However, at the same time, this system that has created so much wealth finds itself on the verge of interlocking crises of inequality, environmental degradation, and global competition.

Global inequality is falling. The poor parts of the world are, gloriously, growing faster than the rich parts. That is indeed making inequality fall. The environment is getting cleaner as people get richer, this being what happens. The environment is a luxury good (no, not a luxury, go look it up) so we all quite naturally spend more of our gross income on it as that gross income rises. Global competition is a good thing, not a bad, for it’s the very thing that is driving that faster growth in the poor places. It being possible to note that those competing in that global economy – say, Bangladesh – are the places growing at 5 and 8% a year and those not – say North Korea – being those that are still starving.

The Berggruen Institute “Future of Capitalism” program confronts these challenges by trying to better understand how a global capitalism can be reshaped and regulated at all levels of governance: regional, national, and international. Our program is focused around two interlocking themes: pre-distribution and multi-level economic policy making.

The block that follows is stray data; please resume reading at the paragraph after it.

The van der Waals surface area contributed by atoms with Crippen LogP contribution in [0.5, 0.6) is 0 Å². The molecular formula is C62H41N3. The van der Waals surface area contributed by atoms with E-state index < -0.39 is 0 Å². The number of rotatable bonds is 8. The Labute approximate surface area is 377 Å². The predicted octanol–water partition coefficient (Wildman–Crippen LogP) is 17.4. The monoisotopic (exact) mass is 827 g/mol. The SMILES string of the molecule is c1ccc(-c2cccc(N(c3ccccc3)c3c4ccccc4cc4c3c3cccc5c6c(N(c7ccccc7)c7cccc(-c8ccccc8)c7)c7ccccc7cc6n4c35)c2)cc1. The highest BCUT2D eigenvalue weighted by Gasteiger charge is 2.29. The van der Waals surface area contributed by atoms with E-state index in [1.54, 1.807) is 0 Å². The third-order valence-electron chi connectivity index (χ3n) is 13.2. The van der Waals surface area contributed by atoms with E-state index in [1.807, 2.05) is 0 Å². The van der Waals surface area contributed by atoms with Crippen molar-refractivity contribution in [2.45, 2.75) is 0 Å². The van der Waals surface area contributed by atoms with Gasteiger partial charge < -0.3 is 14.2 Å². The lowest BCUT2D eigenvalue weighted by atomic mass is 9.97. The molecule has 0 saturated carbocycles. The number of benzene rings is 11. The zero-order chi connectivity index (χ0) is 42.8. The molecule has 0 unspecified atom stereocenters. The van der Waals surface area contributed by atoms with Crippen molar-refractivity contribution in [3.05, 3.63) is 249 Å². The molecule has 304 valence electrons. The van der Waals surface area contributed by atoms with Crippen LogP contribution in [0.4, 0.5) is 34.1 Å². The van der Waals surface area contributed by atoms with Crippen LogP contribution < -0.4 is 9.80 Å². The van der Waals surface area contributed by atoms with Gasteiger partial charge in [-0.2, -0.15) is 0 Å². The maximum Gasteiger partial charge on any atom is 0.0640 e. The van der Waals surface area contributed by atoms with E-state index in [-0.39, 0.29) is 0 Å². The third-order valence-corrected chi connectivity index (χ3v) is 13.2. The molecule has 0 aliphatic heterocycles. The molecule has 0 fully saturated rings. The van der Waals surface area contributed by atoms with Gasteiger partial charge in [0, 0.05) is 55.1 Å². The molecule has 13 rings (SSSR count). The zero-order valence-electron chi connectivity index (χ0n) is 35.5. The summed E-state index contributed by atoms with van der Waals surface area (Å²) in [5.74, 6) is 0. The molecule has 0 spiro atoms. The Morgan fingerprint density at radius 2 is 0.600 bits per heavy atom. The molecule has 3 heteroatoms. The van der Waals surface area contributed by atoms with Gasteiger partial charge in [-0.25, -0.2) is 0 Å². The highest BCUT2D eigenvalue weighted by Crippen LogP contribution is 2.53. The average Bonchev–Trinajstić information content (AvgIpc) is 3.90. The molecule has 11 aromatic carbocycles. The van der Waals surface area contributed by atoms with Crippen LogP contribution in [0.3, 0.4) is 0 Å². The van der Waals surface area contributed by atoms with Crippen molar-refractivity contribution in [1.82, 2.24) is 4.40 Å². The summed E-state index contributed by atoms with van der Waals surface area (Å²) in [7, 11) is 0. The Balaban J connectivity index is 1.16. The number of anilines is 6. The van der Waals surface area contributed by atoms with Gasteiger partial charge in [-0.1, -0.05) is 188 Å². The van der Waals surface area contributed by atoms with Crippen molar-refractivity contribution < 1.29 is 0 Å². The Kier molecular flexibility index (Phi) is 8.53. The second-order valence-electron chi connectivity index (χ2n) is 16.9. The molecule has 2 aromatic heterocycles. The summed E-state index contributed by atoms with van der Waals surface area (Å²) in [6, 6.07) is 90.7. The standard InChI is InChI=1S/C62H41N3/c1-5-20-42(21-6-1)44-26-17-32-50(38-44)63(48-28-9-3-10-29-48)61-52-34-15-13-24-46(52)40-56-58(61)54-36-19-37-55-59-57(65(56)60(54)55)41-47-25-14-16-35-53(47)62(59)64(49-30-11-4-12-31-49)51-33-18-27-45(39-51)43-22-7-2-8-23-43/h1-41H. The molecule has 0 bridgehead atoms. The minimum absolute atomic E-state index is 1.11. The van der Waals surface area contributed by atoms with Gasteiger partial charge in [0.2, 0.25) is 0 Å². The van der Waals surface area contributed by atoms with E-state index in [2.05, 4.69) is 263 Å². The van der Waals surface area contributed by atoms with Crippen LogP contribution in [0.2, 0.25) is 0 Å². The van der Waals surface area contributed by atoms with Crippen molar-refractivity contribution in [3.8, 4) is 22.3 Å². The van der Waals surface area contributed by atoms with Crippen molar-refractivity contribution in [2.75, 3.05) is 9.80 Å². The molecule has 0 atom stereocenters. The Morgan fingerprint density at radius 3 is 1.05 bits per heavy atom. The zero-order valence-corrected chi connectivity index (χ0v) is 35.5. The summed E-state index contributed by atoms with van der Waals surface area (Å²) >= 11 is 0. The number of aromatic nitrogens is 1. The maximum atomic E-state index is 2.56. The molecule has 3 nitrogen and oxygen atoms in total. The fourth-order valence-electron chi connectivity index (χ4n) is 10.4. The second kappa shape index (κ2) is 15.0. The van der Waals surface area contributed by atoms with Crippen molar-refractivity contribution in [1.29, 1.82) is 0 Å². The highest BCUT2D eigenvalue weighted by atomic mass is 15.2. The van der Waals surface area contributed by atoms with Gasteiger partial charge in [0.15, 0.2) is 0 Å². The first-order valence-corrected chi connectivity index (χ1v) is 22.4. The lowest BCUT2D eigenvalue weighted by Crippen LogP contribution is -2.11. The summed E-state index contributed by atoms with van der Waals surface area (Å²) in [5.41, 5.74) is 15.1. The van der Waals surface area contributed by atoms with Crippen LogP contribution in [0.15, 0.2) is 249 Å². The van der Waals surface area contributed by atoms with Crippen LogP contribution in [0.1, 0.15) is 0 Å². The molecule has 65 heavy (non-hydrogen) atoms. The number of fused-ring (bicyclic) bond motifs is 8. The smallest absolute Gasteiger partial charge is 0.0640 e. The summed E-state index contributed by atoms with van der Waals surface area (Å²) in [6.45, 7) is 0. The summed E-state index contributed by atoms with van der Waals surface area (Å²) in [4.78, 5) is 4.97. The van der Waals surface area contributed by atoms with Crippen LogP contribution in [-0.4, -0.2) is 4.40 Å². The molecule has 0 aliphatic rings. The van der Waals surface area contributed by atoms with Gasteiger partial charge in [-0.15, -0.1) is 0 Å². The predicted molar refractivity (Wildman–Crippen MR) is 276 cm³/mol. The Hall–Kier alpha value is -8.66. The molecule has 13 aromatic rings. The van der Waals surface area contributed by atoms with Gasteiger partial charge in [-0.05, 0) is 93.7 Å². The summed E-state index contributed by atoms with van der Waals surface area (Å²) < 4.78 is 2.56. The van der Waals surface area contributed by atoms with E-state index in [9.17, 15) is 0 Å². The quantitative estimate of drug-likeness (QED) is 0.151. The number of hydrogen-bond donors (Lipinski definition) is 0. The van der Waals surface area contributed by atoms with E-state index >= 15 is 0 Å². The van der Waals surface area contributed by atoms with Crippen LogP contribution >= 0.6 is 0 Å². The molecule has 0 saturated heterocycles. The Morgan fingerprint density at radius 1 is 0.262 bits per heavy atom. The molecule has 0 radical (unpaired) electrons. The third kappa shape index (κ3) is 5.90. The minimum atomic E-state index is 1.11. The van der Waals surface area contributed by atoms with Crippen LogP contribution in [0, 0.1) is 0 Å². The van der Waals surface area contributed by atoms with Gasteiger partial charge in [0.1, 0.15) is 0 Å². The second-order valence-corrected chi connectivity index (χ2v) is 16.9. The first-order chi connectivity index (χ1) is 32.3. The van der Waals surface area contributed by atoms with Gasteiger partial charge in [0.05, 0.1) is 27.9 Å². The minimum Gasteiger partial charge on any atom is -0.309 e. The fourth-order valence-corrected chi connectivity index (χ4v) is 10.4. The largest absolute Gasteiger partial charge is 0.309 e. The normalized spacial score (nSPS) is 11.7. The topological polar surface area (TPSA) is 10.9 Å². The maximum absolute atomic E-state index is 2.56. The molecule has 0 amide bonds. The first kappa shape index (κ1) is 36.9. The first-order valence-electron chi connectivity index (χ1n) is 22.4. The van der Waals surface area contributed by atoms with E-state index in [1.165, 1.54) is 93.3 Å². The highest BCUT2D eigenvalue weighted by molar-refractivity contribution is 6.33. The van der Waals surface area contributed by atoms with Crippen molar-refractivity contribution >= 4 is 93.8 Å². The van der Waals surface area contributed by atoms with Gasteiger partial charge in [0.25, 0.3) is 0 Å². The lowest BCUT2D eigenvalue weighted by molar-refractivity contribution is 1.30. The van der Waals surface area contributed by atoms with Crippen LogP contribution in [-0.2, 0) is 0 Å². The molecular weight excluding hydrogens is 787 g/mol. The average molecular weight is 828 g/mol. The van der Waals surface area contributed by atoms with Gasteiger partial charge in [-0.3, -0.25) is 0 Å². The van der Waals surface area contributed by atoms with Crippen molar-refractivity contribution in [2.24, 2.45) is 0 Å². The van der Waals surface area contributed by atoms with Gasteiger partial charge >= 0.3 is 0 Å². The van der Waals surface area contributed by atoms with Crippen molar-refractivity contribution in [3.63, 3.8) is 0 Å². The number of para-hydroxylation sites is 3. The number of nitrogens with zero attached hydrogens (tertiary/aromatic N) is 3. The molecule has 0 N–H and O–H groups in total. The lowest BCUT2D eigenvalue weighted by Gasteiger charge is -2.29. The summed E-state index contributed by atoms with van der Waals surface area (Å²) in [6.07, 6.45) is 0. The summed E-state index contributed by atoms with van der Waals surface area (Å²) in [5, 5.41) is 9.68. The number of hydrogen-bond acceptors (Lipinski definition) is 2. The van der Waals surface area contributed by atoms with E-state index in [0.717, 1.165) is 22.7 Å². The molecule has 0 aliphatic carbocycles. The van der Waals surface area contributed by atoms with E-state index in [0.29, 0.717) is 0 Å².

We can see where this is going, can’t we? That the good old days are right now isn’t enough. The peeps just getting on with stuff for themselves can’t be allowed to continue for if that does happen then what use the guidance of the intellectually superior? What’s the point of an Institute to do the thinking if the doing is already being done without the need for that thinking?

This is Will Hutton writ large, everything would be so much better of the peasants just damn well did what they were told.

The pre-distribution agenda asks how we can get ahead of changes in technology and social structure to make sure that states and publics have ownership of wealth producing assets at their inception.

This is ignorance. As Bill Nordhaus showed who owns that new stuff is supremely unimportant. It’s us out here as consumers that receive the vast majority of the benefit of any innovation. Like 95% to 97% of it. Who in buggery cares who gets the other 3%?